CBS3’s Meisha Johnson says prayer showed the way to Philly

A wing and a prayer. That’s how CBS3 Philadelphia’s new traffic anchor Meisha Johnson landed in Philadelphia to start her job about a month ago.

Johnson, who most recently covered “power-sports” for Fox in Minneapolis and has spent time in Sweden learning the language, took a definite left turn to get here. How did she know it was the right move? Her answer: prayer.

Johnson, who’s the one you see covering the traffic beat on the CBS3 morning news, was working in Minneapolis when she got the call – literally.

“There had been a series of events in my life leading me to this point where I was in prayer a great deal,” Johnson says. “I was praying for something to show itself to me in terms of work and bringing it to another level where I could do more of reacting to people and being around people.

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“I used to work in sports, so I had a fan base, but I wanted to communicate with them more on a fulltime basis. So it became a big prayer of mine, to find a company I could call home and grow inside of.”

Prayer means different things to different people. For instance, see NewsWorks harvesting of #prayersforthecity to gather the desires of the hearts of Philadelphians for the future of the city, coinciding with the pope’s visit.

So I probed a bit, curious about how prayer had worked for Johnson in that kind of vocational decision. Like any good prayer, it had been a process.

“Last summer [2014], I’d flown out here and auditioned,” she says. “I didn’t get the offer until nine months later. In March I got the call from CBS offering this East Coast job. I think the prayer helped this come to fruition.”

Over the winter, she’d not only prayed with mind and heart, she’d also used a spiritual practice that’s found within her own Christianity as well as many other religious traditions: a modified fast that helped her focus her prayer.

“It wasn’t for me a ‘cleanse,'” Johnson says, referring to the popular trend. “It was very much about prayer and about gratitude for the lessons I’ve received in my lifetime.”I found it fascinating the prayer around gratitude, rather than asking for more, helped bring… well, more.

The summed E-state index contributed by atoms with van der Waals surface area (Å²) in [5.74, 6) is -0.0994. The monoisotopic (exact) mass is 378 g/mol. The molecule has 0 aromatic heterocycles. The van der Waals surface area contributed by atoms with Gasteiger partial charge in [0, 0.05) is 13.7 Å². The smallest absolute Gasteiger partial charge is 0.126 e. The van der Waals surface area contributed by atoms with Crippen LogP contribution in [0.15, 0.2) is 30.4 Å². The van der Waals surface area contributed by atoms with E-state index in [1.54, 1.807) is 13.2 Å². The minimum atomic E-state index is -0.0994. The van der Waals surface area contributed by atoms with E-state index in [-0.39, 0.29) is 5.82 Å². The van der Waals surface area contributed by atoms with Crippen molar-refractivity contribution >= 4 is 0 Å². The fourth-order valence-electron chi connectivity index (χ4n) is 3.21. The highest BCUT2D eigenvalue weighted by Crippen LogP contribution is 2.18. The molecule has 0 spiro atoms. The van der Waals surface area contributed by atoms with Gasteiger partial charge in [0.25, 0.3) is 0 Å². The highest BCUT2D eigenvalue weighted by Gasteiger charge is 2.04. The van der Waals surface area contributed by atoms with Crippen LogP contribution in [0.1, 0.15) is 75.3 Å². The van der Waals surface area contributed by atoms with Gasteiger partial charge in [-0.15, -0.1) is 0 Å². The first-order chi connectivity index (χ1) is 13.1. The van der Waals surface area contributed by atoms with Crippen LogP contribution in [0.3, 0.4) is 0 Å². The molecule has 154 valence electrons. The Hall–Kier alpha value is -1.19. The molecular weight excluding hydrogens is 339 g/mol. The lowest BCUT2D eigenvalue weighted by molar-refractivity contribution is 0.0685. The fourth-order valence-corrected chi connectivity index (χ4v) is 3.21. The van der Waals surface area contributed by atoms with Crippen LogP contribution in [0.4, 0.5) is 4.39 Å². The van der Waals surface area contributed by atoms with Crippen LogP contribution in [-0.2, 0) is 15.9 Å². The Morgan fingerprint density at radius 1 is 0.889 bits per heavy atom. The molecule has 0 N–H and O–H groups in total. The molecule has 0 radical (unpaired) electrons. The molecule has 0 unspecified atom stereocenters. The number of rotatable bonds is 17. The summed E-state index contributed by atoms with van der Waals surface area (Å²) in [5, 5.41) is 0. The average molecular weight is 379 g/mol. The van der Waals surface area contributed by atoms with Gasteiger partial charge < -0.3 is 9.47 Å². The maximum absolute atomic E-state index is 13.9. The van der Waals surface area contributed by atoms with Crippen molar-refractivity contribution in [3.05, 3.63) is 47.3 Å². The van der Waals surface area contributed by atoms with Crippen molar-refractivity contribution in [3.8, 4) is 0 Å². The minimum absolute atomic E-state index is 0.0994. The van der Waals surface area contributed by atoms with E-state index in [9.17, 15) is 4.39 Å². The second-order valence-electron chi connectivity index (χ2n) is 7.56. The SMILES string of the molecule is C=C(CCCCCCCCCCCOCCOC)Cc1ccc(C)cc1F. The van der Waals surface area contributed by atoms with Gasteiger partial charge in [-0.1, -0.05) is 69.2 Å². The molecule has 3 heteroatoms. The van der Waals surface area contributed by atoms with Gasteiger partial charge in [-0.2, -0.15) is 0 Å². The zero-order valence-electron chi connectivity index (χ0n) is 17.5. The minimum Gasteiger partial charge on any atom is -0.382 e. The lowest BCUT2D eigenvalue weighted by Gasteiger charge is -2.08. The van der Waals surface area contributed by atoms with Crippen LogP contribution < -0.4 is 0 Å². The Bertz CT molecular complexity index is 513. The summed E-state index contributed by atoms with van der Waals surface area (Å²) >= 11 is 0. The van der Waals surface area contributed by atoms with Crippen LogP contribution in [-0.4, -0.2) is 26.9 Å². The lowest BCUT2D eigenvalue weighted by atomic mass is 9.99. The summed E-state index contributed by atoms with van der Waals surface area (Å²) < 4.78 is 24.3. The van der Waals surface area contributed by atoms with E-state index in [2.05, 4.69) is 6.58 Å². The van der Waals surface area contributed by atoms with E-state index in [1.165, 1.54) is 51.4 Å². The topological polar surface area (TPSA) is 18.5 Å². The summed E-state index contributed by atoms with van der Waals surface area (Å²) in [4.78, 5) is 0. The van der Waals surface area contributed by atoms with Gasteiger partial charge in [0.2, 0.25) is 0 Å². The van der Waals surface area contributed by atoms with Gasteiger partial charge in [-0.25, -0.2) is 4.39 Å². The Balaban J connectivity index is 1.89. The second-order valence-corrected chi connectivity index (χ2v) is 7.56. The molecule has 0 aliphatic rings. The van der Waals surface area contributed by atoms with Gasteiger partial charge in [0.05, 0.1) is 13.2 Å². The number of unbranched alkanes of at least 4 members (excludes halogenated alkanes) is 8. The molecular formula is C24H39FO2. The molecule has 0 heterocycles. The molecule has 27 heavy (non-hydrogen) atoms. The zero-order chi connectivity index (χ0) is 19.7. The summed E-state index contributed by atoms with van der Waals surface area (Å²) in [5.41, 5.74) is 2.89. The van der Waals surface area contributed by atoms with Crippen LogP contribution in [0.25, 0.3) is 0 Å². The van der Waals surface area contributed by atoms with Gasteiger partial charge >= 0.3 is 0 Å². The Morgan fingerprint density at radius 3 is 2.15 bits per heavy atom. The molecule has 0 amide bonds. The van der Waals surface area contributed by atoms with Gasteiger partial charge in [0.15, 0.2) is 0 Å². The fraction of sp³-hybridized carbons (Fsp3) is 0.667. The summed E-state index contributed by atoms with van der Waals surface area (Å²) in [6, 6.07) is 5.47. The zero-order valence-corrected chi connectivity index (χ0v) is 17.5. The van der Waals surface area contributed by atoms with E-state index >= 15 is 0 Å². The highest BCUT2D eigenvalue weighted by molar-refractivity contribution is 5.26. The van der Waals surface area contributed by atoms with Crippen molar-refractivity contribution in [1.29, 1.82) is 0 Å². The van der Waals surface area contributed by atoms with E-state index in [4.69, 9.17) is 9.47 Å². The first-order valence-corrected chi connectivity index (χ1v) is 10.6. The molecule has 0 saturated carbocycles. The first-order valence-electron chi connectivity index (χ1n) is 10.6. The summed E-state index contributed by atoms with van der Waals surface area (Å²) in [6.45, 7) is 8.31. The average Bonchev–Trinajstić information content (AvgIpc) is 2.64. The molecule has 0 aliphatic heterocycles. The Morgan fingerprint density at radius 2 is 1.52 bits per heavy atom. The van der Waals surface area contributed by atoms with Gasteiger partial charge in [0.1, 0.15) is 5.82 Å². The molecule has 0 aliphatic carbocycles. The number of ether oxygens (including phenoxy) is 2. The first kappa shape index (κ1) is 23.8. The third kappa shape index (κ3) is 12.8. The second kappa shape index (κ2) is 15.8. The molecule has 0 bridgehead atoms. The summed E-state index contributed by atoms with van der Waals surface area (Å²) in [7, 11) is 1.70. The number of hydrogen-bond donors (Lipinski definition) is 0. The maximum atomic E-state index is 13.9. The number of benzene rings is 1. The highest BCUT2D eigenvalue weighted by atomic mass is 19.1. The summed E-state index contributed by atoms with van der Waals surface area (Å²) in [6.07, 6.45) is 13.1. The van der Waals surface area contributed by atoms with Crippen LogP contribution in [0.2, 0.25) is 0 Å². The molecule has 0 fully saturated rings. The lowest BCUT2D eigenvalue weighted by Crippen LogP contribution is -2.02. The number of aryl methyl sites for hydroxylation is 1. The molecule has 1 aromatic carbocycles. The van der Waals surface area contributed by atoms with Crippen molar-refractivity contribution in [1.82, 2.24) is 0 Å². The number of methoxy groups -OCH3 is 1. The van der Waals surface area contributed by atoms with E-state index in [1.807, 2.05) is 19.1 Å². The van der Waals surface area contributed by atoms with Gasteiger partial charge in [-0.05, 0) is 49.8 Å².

When she got the call from CBS3 in spring, it felt like everything fell into place. It’s hard not to think of the dual meaning of “call” here. Beyond the word’s literal definition, in this case it also evokes its other meaning: a divine invitation to a job or vocation.

Johnson captures the ambiguity of the term intentionally: “I knew it was a call, a yes, as soon as I received the phone call. I knew I’d do it.”

But knowing it feels right is just the wind beneath your wings when you still feel the normal fears around a big transition.

“I knew I’d have to be friends with fear,” Johnson says. “I knew I’d have it, and I did. Fear of going to a new level professionally, a new city. Moving alone. I’d never lived out here. And I was leaving a lot of comfort back home – friends, family. I was stepping into the unknown.”But at the same time, I knew that fear would be ok. I knew my faith was bigger than my fear was so I knew I’d be able to act on the ‘yes.'”

I think that’s one of the best definitions of courage I’ve heard, much like the wonderful Anne Lamott’s from-the-trenches description “Courage is fear that has said its prayers.”And you definitely need courage to get you through mastering the notoriously illogical pronunciations of streets like Schuylkill and Passyunk – when you’re on-air reporting about traffic.

“It’s like moving somewhere you don’t know the language,” Johnson says, laughing. “You don’t know the roads, how to pronounce street names. I knew it would be an uphill battle in that I’d have to let the viewers know I wasn’t from here but that they could trust that I’d get them to work and I’d rely on viewers to let me know if I say something wrong. And it’s a great way to get to know a city.

“But,” she adds, “you get familiar pretty quickly when you look at the maps and patterns all morning long. Now I feel like I’m best friends with the Schuylkill!”

And Philly in general, for a gal from the Midwest? “Oddly enough, with a move this big, you’d think it wouldn’t feel good or easy,” Johnson says. “But because I was so certain it was the right decision, it’s been eerily good. I love my job, I love the people, I love Philly. It’s breathtaking.”

I was curious about what appealed to her most as a sports pro on the Philly sports scene. “The Philly culture is very sports oriented, so it’s super fun,” she says. “For the past eight years, I reported on Powersports in Minneapolis, like racing and snocross, pro-ball and college-ball. It would be fun to work with football in Philly, with baseball a close second. But I’m really happy to do any kind of reporting.” And, she adds, she is eager to interact with viewers on all these topics via Twitter @MeishaCBS3.

And finally, there was no way I couldn’t ask a traffic anchor about the pope’s upcoming visit. “As excited as I am that the pope is coming to Philadelphia,” she says, “it certainly is going to cause quite the mess for commuters.  As of yet, I haven’t heard specifics on what roads will be closed and what will be open – I believe it’s still considered ‘top secret.’  That said, when I hear exactly what’s going on, I’ll definitely have my work cut out for me.  The blessing is it’ll help me learn some of the smaller roads much more quickly.  At the end of the day, and as I always say, I’ll take it in stride and do the very best I can.  It’s teamwork – while the pope is here, and every day before and after.”

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